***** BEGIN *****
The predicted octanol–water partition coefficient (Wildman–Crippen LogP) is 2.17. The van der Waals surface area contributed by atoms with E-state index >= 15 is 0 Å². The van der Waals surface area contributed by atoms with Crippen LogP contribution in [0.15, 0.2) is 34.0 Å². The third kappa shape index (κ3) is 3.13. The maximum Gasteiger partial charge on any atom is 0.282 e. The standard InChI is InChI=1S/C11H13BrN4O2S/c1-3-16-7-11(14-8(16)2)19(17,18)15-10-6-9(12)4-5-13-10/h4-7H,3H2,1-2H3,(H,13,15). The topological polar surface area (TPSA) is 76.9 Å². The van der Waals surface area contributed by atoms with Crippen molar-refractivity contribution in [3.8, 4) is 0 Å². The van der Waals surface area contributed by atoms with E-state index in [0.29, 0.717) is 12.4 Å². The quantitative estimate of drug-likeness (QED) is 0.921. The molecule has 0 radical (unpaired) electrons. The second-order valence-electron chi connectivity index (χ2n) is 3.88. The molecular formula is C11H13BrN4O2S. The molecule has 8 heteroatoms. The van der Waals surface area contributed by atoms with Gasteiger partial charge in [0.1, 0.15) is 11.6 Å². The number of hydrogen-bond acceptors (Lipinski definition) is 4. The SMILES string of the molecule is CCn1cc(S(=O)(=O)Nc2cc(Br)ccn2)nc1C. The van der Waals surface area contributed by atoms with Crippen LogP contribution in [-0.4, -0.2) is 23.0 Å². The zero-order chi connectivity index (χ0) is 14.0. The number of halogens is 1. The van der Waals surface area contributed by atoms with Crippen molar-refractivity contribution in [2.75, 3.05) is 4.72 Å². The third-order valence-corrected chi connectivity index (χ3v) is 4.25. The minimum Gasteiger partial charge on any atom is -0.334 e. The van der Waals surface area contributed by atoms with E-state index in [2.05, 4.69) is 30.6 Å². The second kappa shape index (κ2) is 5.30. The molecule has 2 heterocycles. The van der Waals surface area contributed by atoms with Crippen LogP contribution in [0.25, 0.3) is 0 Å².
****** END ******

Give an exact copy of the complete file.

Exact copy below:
The predicted octanol–water partition coefficient (Wildman–Crippen LogP) is 2.17. The van der Waals surface area contributed by atoms with E-state index >= 15 is 0 Å². The van der Waals surface area contributed by atoms with Crippen LogP contribution in [0.15, 0.2) is 34.0 Å². The third kappa shape index (κ3) is 3.13. The maximum Gasteiger partial charge on any atom is 0.282 e. The standard InChI is InChI=1S/C11H13BrN4O2S/c1-3-16-7-11(14-8(16)2)19(17,18)15-10-6-9(12)4-5-13-10/h4-7H,3H2,1-2H3,(H,13,15). The topological polar surface area (TPSA) is 76.9 Å². The van der Waals surface area contributed by atoms with Crippen molar-refractivity contribution in [3.8, 4) is 0 Å². The van der Waals surface area contributed by atoms with E-state index in [0.29, 0.717) is 12.4 Å². The quantitative estimate of drug-likeness (QED) is 0.921. The molecule has 0 radical (unpaired) electrons. The second-order valence-electron chi connectivity index (χ2n) is 3.88. The molecular formula is C11H13BrN4O2S. The molecule has 8 heteroatoms. The van der Waals surface area contributed by atoms with Gasteiger partial charge in [0.1, 0.15) is 11.6 Å². The number of hydrogen-bond acceptors (Lipinski definition) is 4. The SMILES string of the molecule is CCn1cc(S(=O)(=O)Nc2cc(Br)ccn2)nc1C. The van der Waals surface area contributed by atoms with Crippen LogP contribution in [-0.4, -0.2) is 23.0 Å². The zero-order chi connectivity index (χ0) is 14.0. The number of halogens is 1. The van der Waals surface area contributed by atoms with Crippen molar-refractivity contribution in [2.75, 3.05) is 4.72 Å². The third-order valence-corrected chi connectivity index (χ3v) is 4.25. The minimum Gasteiger partial charge on any atom is -0.334 e. The van der Waals surface area contributed by atoms with E-state index in [2.05, 4.69) is 30.6 Å². The second kappa shape index (κ2) is 5.30. The molecule has 2 heterocycles. The van der Waals surface area contributed by atoms with Crippen LogP contribution in [0.25, 0.3) is 0 Å².